Tag Archives: Africa

photo: open wide

In photography it’s called ‘moment’ – that certain, well, moment, when the action is captured, the story is told, the photo is made.

As it was, on my first game drive of my very brief two-day safari to the Masai Mara, I just happened to be looking at this lion as he waked from his siesta and gave this nice big yawn.

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open wide                                                                               Masai Mara, Kenya
© erin dunigan 2013

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photo: african sunset

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african sunset                                                                         Masai Mara, Kenya
© erin dunigan 2013

photo: look

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look                                                                                              Ingo village Kenya
© erin dunigan 2013

photo: african buffalo

TI0A4582african buffalo                                                                          masai mara, kenya
© erin dunigan 2013

photo: leopard in a tree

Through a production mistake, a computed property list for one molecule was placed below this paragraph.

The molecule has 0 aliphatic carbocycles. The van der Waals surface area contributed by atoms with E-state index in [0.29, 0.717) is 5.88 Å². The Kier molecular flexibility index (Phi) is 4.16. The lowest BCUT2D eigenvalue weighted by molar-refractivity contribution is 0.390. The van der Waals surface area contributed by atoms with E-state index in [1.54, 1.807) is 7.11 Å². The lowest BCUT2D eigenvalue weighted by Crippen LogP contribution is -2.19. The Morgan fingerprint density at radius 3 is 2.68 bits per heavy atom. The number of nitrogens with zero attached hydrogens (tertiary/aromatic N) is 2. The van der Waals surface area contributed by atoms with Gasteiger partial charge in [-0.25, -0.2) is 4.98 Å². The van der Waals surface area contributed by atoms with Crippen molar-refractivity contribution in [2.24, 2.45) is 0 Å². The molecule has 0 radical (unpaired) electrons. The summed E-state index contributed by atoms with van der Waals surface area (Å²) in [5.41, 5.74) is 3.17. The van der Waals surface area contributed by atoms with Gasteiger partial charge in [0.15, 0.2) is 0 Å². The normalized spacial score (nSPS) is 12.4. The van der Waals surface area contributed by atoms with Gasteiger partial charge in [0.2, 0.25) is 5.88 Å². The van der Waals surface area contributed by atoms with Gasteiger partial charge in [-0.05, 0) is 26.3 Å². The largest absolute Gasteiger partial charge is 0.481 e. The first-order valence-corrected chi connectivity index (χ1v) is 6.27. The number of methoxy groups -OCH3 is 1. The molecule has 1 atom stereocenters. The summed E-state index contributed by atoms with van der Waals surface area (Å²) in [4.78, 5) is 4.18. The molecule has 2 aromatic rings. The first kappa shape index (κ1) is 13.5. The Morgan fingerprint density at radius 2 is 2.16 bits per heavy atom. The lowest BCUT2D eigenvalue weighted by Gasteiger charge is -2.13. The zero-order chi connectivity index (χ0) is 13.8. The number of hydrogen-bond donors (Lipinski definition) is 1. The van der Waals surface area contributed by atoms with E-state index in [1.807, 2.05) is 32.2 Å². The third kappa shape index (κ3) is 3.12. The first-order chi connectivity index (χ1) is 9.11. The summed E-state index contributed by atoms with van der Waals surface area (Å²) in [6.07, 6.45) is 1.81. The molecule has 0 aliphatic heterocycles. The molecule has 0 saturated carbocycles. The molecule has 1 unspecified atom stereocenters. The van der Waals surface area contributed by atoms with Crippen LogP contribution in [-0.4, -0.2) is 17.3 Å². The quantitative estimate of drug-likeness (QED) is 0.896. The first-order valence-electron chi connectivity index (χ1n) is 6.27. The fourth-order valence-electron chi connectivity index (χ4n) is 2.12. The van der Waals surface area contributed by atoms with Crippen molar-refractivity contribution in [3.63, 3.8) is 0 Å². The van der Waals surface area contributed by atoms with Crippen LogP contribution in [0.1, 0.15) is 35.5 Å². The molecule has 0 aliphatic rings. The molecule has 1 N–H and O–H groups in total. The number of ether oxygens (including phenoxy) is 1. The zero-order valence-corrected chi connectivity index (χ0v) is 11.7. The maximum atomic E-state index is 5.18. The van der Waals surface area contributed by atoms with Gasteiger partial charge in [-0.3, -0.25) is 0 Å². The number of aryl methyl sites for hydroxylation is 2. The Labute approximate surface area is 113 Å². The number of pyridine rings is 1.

TI0A4313 leopard in a tree   ~      maasai mara, kenya
© erin dunigan 2013

oh africa (via bangkok…)

This spring when I was in Thailand I saw this ad on the Bangkok Skytrain and loved it. Though I’m no fan of Pepsi (Diet Coke is my bad for your body chemical of choice) it is a cute ad, especially in light of the World Cup.

Madzuca Bwangi

Muli Bwangi! More specifically, madzuca bwangi (which means good morning, or literally, how are you waking up), to which you reply dazuca bwino, caen (I am waking up good, how about you?). I have also added some other words to my vocabulary…bongono “a little” (helpful when you are being served unidentifiable food!), gogongola “beautiful” (good to use when taking pictures of people), and momaconda “I like very much” (good when people ask you how you are finding Malawi.) In case you ever find yourself here, I just want you to be prepared…